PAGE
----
I tried to look up the crane signals, unfortunately they were hard to find so as a favor to everyone I have re-posted them here. Interestingly there is no universal signals as signals in USA and UK differ from Australia's crane signaling. From personal experience I dont mind hand signals provided there is a clear line of sight but am not a big fan of the whistles. It is hard to communicate the crane speed required by the dogman when just using whistles and it is easy to mix up signals. Another problem is that building sites are generally noisy, combined with usually being on a main road and a noisy diesel crane as well as guys whistling at the girls walking by it can get frustrating when given whistle signals. :-/
If you are going for your dogging ticket, here is the dogging guide. Its a good idea to give it a read before doing the course so you get a better understanding of what it is you are learning.
tower crane load chart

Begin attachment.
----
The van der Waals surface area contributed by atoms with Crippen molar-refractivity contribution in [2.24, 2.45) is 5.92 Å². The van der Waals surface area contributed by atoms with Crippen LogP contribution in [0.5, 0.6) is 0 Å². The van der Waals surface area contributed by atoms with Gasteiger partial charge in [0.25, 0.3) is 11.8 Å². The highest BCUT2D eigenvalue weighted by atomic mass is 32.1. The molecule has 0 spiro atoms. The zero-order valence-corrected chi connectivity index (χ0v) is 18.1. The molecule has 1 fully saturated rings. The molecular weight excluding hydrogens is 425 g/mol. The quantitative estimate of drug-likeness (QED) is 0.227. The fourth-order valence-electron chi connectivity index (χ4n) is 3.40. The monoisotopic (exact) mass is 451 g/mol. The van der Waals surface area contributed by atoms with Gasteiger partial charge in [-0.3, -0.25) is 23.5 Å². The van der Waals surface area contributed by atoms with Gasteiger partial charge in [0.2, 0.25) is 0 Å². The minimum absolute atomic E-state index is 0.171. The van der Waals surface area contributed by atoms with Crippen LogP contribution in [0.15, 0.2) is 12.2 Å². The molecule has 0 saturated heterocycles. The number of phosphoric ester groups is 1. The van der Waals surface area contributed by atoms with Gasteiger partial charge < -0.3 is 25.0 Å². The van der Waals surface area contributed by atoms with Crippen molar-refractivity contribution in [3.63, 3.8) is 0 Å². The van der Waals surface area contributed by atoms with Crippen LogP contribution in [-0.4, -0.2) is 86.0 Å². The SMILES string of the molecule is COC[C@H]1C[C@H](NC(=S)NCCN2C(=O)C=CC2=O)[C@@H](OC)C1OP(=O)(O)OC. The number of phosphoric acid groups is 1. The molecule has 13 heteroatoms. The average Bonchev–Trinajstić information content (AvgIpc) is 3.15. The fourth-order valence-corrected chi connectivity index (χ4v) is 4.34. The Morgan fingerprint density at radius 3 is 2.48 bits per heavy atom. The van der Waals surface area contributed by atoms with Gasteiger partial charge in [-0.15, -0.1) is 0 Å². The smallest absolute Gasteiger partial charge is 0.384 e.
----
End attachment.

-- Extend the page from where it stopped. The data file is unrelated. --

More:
An important part of the tower crane is the load chart, really it is essential that the crane operator as well as the crane crew knows the load chart back to front. The chart will tell the crane operator as well as his dogman,and rigger what they can lift at what radius for the configuration the crane is set up in.
Our crane is set up at 50 meters and at the moment it is in 2 part meaning that 2 cables go to the hook block, this crane allows for 2 part and four part (the different configurations allow for different mechenical advantage and alter the lifting capacity of the crane)
From the load chart we know we can lift 1300kgs at 50 meters (the furtherest point) Care must be taken to allow for the weight of the lifting chains and the crane cable weight.
Whilst there are indicators on the control pannel on the crane that tell you how much lifting capacity you have it is important to know the chart as you do not want to pick up a load within capacity and not be able to land it in the required spot due to it being out of lifting capacity.
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